Project: Mitchell House, Macon, Georgia

The Mitchell house was the home of Margaret Mitchell, author of Gone with the Wind. The building was converted to condominiums above the first floor. The ceiling in the first floor had embossed tin ceilings requiring a 1 hour rating. To comply would have required removal of the ceiling, application of 2 layers of gypsum board and re-installation of the ceiling.

Problem:
The first floor area was extensive and occupied by a fabric store that was opened daily. The cost of demolition and reconstruction, including potential damage to the existing ceiling tiles was extensive and would have required shutting down the store for a minimum of 4 weeks.

Solution:
Based on Firefree88 testing on embossed tin ceilings, we were approved and used to coat the embossed tin ceiling to provide the necessary 1 hour rating at a 60% reduction in cost. The labor was performed at night and completed in 7 work days with no disruption to the owner of the fabric store.


Project: Home of General Patton, Fort Bragg, North Carolina

Bring the home of General Patton up to current fire codes.

Problem:
The home was converted to a museum. Due to the age of the home and the interior materials used in the construction of the home, the building, now converted to a museum, did not meet current fire codes. To bring the home up to the current fire standards would have required removal of all moldings and rebuilding of walls and ceilings within the home. This was a costly, disruptive and time consuming process that exceeded the military budget for this project.

Solution:
Based on Firefree88 testing on lath and plaster and wood assemblies, we were able to simply apply the coating to the wall and ceiling areas to provide the necessary fire ratings required at a greatly reduced cost, with minimal disruption and less construction time than the alternative solution as stated above.


Project: Firefighters Museum, Georgia

The museum was required to meet new fire codes prior to opening. The ceiling, finished with embossed tin ceiling panels was required to meet a 1 hour rating. The job scope would have required removal of the entire ceiling, installation of 2 layers of gypsum board and re-installation of the tin ceiling.

Problem:
The floor area was extensive. The cost of demolition and reconstruction, including potential damage to the existing ceiling tiles was extensive and would have delayed the opening of the museum for a minimum of 6 to 8 weeks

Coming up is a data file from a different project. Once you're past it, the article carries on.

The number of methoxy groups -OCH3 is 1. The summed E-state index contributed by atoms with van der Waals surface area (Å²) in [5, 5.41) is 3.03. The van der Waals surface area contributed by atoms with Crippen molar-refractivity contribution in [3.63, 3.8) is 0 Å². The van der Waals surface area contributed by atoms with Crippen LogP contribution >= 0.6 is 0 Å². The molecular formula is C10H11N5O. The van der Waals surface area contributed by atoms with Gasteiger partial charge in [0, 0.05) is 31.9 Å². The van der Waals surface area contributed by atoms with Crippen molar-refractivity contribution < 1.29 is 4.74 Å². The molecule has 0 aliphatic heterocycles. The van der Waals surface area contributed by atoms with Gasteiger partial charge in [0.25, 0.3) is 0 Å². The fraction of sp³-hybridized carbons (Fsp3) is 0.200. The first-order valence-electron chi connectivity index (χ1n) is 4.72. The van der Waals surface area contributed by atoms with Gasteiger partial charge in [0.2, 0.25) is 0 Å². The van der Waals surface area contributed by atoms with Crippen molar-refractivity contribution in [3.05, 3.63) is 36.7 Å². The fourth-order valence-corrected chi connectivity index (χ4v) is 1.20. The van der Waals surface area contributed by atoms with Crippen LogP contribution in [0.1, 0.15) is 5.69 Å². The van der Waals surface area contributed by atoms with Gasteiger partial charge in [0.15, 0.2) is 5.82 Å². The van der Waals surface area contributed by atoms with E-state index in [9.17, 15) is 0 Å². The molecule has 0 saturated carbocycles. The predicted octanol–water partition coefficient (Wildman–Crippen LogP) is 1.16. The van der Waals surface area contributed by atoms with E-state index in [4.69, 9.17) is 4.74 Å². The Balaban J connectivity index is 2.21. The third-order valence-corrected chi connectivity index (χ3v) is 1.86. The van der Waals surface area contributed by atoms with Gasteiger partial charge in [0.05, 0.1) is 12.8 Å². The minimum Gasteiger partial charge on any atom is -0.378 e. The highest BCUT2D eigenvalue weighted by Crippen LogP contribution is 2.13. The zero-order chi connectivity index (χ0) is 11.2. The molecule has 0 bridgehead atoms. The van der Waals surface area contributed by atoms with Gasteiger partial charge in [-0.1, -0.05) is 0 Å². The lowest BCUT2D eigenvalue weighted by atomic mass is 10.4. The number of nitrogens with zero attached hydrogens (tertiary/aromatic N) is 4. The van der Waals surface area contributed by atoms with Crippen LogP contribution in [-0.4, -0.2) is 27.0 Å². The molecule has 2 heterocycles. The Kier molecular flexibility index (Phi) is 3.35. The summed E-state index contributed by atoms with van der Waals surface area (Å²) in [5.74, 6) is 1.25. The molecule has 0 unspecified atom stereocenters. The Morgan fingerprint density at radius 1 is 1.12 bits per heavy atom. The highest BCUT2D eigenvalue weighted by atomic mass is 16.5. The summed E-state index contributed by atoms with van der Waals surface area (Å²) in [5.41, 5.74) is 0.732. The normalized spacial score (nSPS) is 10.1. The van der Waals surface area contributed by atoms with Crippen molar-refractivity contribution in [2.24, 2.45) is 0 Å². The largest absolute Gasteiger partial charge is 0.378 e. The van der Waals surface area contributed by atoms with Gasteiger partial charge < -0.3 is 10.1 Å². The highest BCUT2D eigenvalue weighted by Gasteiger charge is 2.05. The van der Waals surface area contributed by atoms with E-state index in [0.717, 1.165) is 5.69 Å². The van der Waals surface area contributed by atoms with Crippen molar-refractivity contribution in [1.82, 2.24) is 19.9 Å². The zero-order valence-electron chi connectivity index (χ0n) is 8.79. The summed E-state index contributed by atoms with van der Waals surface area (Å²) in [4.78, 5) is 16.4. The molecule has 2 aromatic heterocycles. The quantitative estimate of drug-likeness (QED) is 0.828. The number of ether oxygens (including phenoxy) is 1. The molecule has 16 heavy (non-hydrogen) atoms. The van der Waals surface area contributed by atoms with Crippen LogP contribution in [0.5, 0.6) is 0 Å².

Solution:
Based on Firefree88 testing on embossed tin ceilings, we were approved and used to coat the embossed tin ceiling to provide the necessary 1 hour rating at a 50% reduction in cost. The Project was completed in 5 working days.


Project: Honeywell Corporation

The Honeywell plant in Minnesota had over 100,000 square feet of ceiling that had a highly flammable cellulose board glued to the ceiling. The ceiling required a fire rating upgrade.

Problem:
The plant was in operation and the solution being considered was to remove all ceiling panels and re-install new material that would meet the required fire rating. The cost, time required and disruption to the plant would be extensive.

Solution:
Based on testing of the Firefree88 coating on the cellulose material, we were able to simply coat the ceiling at a greatly reduced cost (55%) with a greatly reduced time to complete the project with less disruption to the plant work force.


Project: General Dynamics Corporation

The General Dynamics office building in Santa Clara, CA was being remodeled with a large area of wood beams and plywood above a suspended ‘T’ bar ceiling that required a 1 hour fire rating.

Problem:
Since all HVAC, electrical conduit and other piping was in existing in the ceiling, it would require removal of all those items, installation of 2 layers of gypsum board and re-installation of all ducts and conduit. The cost to perform the repair was quite extensive.

Solution:
Based on the extensive testing on wood assemblies to 1 and 2 hour testing standards, the FF88 coating was applied to all wood ceiling areas to provide the required 1 hour rating at a savings of over 70% compared to the alternate solution. The work was completed in 8 work days.


Project: Hospice Care Facility, Columbus, Georgia